What kind of skills do you need to succeed? And what do you find most rewarding about your work?

Puppetry is the one art form that truly incorporates all of the other arts.

Language Arts
Storytelling
Visual Arts - (Puppet design and construction; Sculpting, painting, etc.)
Dance
Drama Theatre
Science – (Gravity, tension and balance are all key rolls in how puppets are used by the puppeteer)

It's also most importantly a business. Someone once said "Show business" is 10% show and 90% business. And if you expect to make a full-time living at it, you better be able to approach it as such. I have never had any other job apart from being a puppeteer. I formed my company in 1966 at the age of eight and went professional. By my mid teens I was working full-time and thanks to my dad who always made a point of reminding me that I had to make money at it if I was serious about this as a career, I always approached it as such.

What I have found most rewarding is the feedback I receive from performing to a live audience. I also love the lifestyle its allowed me and the people that its allowed me to meet, (Including Elton John) and to work with and become friends with. Its opened many, many doors for me and given me a lifetime of experiences and travels that I never would have had without.

“Each program features a cast of beautifully crafted and costumed hand puppets and marionettes”. Your shows are not only for kids but for all ages. Also you toured US, Canada, Europe and Australia. What type of shows are you programming? And what’s the difference between a show with puppet, or a marionette or hand puppets? Do you create your own stories?

My touring act is a one-man musical variety presentation that incorporates hand puppets, rod puppets, marionettes (Marionettes or "string puppets" are my favorite) and on occasion shadow puppets as well as humanettes. I prefer musical variety as opposed to stories because it allows me to utilize all of these different styles in one show and I'm personally bored by most "story" type shows I see and find them tedious to perform over and over again. Well-known stories are easier to market to theatres and schools so I do occasionally offer stories such as "Hansel and Gretel" or "The Sorcerer's Apprentice" when needed, but even with these I usually tag on a short variety show at the end. When audiences see my variety show they love it and by performing mostly to music I avoid language barriers and am able to entertain all ages. I want to entertain the parents every bit as much as the kids and thats what makes my act unique and successful.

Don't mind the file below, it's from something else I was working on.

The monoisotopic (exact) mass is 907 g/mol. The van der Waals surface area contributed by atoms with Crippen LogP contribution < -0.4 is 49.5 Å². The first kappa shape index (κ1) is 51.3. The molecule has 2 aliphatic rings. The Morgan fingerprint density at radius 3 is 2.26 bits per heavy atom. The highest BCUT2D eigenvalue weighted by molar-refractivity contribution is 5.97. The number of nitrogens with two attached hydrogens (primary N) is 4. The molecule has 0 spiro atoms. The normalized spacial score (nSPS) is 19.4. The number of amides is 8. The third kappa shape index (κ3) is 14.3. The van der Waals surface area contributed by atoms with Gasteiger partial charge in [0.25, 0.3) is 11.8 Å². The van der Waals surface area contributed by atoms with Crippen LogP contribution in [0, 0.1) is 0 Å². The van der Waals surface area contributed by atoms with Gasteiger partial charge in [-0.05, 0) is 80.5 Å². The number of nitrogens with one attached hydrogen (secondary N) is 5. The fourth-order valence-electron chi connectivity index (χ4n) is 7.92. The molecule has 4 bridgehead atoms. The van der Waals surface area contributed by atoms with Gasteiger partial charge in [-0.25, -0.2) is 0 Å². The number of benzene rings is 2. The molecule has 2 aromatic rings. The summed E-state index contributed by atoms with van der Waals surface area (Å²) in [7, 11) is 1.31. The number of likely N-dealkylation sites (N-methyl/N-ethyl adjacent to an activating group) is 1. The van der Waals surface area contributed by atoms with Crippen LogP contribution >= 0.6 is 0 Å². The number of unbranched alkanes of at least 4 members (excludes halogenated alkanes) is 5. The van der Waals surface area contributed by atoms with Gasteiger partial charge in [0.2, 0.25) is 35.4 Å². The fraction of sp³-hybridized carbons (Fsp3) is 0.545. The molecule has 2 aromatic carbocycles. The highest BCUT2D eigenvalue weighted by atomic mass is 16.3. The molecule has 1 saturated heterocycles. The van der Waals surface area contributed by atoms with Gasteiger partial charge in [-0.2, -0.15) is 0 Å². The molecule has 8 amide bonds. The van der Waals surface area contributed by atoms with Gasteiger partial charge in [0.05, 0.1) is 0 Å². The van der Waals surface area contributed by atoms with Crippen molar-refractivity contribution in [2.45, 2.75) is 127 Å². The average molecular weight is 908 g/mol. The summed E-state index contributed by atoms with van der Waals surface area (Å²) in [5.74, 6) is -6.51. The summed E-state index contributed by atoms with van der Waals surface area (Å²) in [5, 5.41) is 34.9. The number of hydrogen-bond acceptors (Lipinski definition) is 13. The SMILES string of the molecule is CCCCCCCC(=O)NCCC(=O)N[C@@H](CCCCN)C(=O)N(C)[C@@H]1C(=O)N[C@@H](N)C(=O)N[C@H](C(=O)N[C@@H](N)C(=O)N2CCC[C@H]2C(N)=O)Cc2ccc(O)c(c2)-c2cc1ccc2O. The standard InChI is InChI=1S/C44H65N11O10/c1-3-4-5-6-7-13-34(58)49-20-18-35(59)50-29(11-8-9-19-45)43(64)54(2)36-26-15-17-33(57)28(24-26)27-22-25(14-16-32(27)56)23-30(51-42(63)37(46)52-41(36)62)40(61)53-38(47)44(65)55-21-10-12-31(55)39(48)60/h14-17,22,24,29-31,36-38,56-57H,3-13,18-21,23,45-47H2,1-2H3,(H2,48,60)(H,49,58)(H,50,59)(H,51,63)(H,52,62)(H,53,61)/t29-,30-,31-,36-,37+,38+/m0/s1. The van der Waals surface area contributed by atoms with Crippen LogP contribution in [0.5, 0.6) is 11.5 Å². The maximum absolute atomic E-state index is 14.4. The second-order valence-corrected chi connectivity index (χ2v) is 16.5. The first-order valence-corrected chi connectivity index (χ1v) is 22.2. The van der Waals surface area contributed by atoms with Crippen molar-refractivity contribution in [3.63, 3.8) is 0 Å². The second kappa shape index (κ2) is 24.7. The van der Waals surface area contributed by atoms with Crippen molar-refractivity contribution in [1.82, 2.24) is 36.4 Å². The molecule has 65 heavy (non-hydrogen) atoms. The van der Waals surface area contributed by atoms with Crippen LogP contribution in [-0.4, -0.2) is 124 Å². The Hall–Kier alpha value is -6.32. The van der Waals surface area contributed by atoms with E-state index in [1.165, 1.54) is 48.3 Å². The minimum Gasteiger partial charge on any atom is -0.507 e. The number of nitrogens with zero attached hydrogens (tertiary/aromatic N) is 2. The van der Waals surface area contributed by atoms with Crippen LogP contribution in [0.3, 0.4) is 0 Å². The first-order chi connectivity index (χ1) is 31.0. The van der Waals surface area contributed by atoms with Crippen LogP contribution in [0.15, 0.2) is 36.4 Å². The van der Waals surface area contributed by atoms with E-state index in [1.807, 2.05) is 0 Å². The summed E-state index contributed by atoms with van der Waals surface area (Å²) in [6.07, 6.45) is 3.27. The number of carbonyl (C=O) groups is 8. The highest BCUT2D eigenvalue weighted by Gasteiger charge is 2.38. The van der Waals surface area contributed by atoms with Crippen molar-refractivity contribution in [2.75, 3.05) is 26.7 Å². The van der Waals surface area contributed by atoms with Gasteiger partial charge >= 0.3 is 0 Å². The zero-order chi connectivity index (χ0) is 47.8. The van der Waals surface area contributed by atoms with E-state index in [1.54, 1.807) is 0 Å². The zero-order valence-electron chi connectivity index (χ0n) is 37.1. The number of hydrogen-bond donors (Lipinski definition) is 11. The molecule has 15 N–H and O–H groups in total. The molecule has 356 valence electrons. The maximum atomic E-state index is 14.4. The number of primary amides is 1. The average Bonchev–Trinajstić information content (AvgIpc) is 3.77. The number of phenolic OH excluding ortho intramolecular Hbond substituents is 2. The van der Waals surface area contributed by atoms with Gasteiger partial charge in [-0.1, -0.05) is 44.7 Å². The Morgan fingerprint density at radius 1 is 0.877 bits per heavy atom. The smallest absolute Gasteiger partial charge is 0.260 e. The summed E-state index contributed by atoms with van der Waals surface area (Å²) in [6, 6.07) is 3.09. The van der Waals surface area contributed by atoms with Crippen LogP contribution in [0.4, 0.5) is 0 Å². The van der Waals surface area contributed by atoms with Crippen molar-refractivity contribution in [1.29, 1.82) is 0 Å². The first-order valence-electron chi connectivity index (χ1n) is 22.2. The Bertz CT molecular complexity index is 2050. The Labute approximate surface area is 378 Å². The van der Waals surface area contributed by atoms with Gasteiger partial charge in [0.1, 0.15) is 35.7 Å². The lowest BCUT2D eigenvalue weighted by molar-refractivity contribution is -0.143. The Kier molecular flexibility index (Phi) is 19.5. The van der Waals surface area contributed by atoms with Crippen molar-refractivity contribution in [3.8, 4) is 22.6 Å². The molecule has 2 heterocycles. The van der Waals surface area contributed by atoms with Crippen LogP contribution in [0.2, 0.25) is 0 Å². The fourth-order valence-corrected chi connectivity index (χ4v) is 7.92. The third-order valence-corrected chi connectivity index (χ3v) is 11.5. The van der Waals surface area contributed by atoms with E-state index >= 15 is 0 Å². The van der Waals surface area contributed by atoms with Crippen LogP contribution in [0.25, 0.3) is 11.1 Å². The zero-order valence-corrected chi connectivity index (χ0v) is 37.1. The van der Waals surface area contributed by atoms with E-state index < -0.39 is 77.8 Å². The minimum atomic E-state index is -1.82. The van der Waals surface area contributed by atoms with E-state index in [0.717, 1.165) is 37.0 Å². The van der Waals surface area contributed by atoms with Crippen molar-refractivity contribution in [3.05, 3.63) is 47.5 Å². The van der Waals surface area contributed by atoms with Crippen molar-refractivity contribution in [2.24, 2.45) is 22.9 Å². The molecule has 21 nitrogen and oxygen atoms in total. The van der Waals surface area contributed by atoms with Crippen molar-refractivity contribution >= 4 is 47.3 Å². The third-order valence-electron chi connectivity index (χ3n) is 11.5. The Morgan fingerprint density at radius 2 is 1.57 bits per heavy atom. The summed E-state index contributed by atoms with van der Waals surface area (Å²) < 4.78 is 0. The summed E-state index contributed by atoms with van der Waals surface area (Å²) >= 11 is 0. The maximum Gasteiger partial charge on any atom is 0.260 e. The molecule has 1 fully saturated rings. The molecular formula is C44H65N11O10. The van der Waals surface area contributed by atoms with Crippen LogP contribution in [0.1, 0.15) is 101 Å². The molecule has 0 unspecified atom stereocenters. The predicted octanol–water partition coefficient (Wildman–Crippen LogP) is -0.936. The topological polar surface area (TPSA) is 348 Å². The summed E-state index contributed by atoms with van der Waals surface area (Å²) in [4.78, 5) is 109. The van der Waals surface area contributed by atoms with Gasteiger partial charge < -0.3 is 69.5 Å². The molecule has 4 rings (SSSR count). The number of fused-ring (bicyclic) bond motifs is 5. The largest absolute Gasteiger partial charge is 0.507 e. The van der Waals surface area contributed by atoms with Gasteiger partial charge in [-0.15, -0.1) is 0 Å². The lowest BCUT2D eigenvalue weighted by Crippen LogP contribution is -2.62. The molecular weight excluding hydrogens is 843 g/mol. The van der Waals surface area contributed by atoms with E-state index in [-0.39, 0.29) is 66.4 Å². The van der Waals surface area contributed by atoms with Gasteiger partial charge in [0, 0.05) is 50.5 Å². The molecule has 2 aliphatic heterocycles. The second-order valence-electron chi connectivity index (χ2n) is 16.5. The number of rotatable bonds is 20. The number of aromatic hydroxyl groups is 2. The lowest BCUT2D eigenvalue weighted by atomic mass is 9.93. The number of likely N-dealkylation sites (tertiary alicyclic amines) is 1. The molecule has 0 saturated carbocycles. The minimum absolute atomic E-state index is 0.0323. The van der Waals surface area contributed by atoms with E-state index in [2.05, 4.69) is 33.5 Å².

I've also done educational videos and a lot of TV work and oftentimes these will be story related (Either familiar tales or specifically written original story-lines for the given project) and these are usually done using Hand puppets (i.e., Glove or mouth puppets) similar to the Muppets, as these work best on camera. On stage I prefer to work marionettes and they make up about two-thirds of my live touring act.

The term "Puppets" is all inclusive. Marionettes, Rod, Shadow, etc. are just names given to differentiate styles of puppetry, but they are all puppets.

And you created li’l’Elton. Why the reason of this character and what does the film “I Want Love” consists of?

I've made a number of Elton John puppets over the years. Most all have been marionettes for my touring act. The little film I made of "I Want Love" came about by happenstance. I was working on an educational television project and had built a series of "Anything Puppets." These are hand/mouth puppets that you can temporarily apply different eyes, hair, noses, etc., holding them in place by double-faced tape, velcro or pins, creating different characters as needed. It's the way I approach most of my film work. Unlike my live touring act where each puppet will go through a thousand or more performances and everything must be sewn or glued permanently in place and be made to last, TV and film you only need the puppets for the shoot. So I make these to use over as different characters as needed.

One of the characters for this project was a little over-weight boy. One night my wife walked into the studio and upon seeing him observed he looked like Elton. Several days later there was a lull in filming and I just started fulling around with the character. By simply removing his eyes and replacing them with a pair of my own eyewear I had on that day and slapping a Versace logo on and old dancers jacket and then adding an actual Elton John earring that came with a Bob Mackie designed costume I own from Elton's 1986 tour, he truly became, as you call him, lil' Elton. I quickly spliced together a 60 second soundtrack from two different EJ recordings and we shot the film in one take! It was just a lark, but it turned out well and became a hit with members of Elton's organization as they became aware of its existence.

(To Be Continued)

Wayne Martin: An Exceptional Mastery Of Puppetry Skills (& Part Two)

So great!!!!! When did you became an Eltonite? Remember the first time you heard Elton's music and what moves you to buy his music?